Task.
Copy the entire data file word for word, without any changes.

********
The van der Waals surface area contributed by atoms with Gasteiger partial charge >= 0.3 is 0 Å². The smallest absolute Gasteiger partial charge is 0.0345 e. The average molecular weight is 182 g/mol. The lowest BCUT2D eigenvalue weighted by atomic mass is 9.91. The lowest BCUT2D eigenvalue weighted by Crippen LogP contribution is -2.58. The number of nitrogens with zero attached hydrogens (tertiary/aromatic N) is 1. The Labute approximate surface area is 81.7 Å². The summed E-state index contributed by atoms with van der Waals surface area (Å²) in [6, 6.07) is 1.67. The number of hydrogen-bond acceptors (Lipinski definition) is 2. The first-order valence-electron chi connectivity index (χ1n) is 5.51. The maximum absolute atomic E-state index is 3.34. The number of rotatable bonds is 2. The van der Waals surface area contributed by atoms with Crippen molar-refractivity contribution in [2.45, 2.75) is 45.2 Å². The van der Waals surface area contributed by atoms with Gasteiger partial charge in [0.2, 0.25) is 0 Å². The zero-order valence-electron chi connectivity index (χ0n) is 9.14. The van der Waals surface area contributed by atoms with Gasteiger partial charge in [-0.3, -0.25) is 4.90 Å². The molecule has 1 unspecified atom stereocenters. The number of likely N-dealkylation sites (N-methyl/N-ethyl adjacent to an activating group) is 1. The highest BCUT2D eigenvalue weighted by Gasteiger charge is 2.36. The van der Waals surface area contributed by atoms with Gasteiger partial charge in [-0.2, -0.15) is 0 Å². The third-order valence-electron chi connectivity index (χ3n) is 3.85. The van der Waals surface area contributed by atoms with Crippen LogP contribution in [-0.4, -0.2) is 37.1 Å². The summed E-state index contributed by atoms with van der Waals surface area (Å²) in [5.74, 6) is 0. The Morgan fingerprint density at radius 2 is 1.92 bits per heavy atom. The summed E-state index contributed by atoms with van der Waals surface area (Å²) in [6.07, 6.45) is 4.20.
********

The van der Waals surface area contributed by atoms with Gasteiger partial charge >= 0.3 is 0 Å². The smallest absolute Gasteiger partial charge is 0.0345 e. The average molecular weight is 182 g/mol. The lowest BCUT2D eigenvalue weighted by atomic mass is 9.91. The lowest BCUT2D eigenvalue weighted by Crippen LogP contribution is -2.58. The number of nitrogens with zero attached hydrogens (tertiary/aromatic N) is 1. The Labute approximate surface area is 81.7 Å². The summed E-state index contributed by atoms with van der Waals surface area (Å²) in [6, 6.07) is 1.67. The number of hydrogen-bond acceptors (Lipinski definition) is 2. The first-order valence-electron chi connectivity index (χ1n) is 5.51. The maximum absolute atomic E-state index is 3.34. The number of rotatable bonds is 2. The van der Waals surface area contributed by atoms with Crippen molar-refractivity contribution in [2.45, 2.75) is 45.2 Å². The van der Waals surface area contributed by atoms with Gasteiger partial charge in [0.2, 0.25) is 0 Å². The zero-order valence-electron chi connectivity index (χ0n) is 9.14. The van der Waals surface area contributed by atoms with Gasteiger partial charge in [-0.3, -0.25) is 4.90 Å². The molecule has 1 unspecified atom stereocenters. The number of likely N-dealkylation sites (N-methyl/N-ethyl adjacent to an activating group) is 1. The highest BCUT2D eigenvalue weighted by Gasteiger charge is 2.36. The van der Waals surface area contributed by atoms with Gasteiger partial charge in [-0.2, -0.15) is 0 Å². The third-order valence-electron chi connectivity index (χ3n) is 3.85. The van der Waals surface area contributed by atoms with Crippen LogP contribution in [-0.4, -0.2) is 37.1 Å². The summed E-state index contributed by atoms with van der Waals surface area (Å²) in [5.74, 6) is 0. The Morgan fingerprint density at radius 2 is 1.92 bits per heavy atom. The summed E-state index contributed by atoms with van der Waals surface area (Å²) in [6.07, 6.45) is 4.20.